The Florida Legislature made history on April 18 with the passage of sweeping changes to the state’s outdated alimony reform laws. The Florida House voted 85-31 in favor of HB 231, which eliminates permanent alimony, replacing it with bridge-the-gap, rehabilitative, or durational alimony to consistently ensure swift resolution for families. Earlier this month, companion bill SB 718 passed 29-11 in the Florida Senate. Sen. Kelli Stargel (R-Lakeland) was the sponsor. The bill now goes to Gov. Rick Scott for his signature.
In addition to ending permanent alimony, the bill would cut the judge’s discretion by capping spousal maintenance awards based on the length of the marriage and the income and earning capacity of the parties. However, the bill does provide the court the authority to stray from alimony guidelines in “special circumstances,” a vague standard which will have to be interpreted by the courts.
The provision of the bill that perhaps is most controversial among opponents is a retroactive application of divorce agreements entered into before July 2013. Under the Bill, people who have previously been ordered to pay permanent alimony now have the ability to bring their alimony case before a judge for a modification. Supporters of the bill say this is sure to be a great relief to many people who feel financially handcuffed to an ex-spouse, sometimes even decades later. Lawmakers in support of the bill hope that the bill will curtail what they see as inequitable public policy and bring fairness to the family law system. The Bill places guidelines for alimony based on the length of marriages and changes the definition of short-term, moderate-term and long-term marriages to less than 11 years, 11-19 years, and 20 or more years, respectively.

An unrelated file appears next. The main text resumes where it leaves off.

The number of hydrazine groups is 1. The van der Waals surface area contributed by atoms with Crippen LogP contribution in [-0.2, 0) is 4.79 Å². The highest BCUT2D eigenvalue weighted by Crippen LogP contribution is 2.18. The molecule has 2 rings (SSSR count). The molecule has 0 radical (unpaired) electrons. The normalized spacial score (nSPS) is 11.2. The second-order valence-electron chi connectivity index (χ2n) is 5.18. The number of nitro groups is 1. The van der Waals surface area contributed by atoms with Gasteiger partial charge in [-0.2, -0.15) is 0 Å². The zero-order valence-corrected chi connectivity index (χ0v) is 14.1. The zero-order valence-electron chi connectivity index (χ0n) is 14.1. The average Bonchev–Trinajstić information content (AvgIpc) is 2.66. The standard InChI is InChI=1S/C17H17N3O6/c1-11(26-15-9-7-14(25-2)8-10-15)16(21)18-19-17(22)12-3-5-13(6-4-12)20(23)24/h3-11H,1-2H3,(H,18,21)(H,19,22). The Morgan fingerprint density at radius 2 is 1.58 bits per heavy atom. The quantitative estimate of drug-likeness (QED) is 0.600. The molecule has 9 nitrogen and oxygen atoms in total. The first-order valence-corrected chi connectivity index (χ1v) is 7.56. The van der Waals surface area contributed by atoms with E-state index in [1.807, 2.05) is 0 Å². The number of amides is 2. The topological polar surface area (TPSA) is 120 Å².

The legislation requires the court to make written findings justifying any extension of alimony outside of the prescribed guidelines. The former spouse seeking alimony also must prove they have a need, and the obligor must have the ability to pay, under the legislation.
While the bill bans permanent alimony, it does keep intact the remaining three types of alimony: bridge-the-gap, rehabilitative and durational. It also makes clear that they can be combined only when the goal is to achieve rehabilitation.
The bill places in statute a presumption that equal time sharing with a minor child by both parents is presumed to be in the best interest of the child unless the court finds a parent is unfit. There are exceptions, such as if the court finds that the safety, well-being and health of the child would be endangered; clear and convincing evidence of extenuating circumstances which justify a departure; a parent is incarcerated; or distance between parental households is too great.
The legislation also places into law a rebuttable presumption against awarding alimony for a short-term marriage, but does allow for exceptions. If the court finds need, it shall determine a monthly award of alimony that may not exceed 25 percent of the obligor’s gross monthly income.
Perhaps most importantly for those who want the change is the rebuttable presumption in law that when determining alimony “both parties will have a lower standard of living after the dissolution of marriage than the standard of living they enjoyed during the marriage.” Current law allows a judge to take into consideration “the standard of living established during the marriage” when determining alimony.
There is no presumption in favor for either party in mid-term marriages and alimony would be no greater than 35 percent of the obligor’s monthly income.
For long-term marriages there is a rebuttable presumption in favor of awarding alimony. To overcome the assumption, a party must show clear and convincing evidence that there is no need for alimony. Alimony may not exceed 38 percent of the obligor’s monthly income in this case.
For questions about the new Alimony Reform Bill and your possible right to seek modification of current alimony payments, contact Smith & Vanture at (800) 443-4529 or www.SmithVanture.com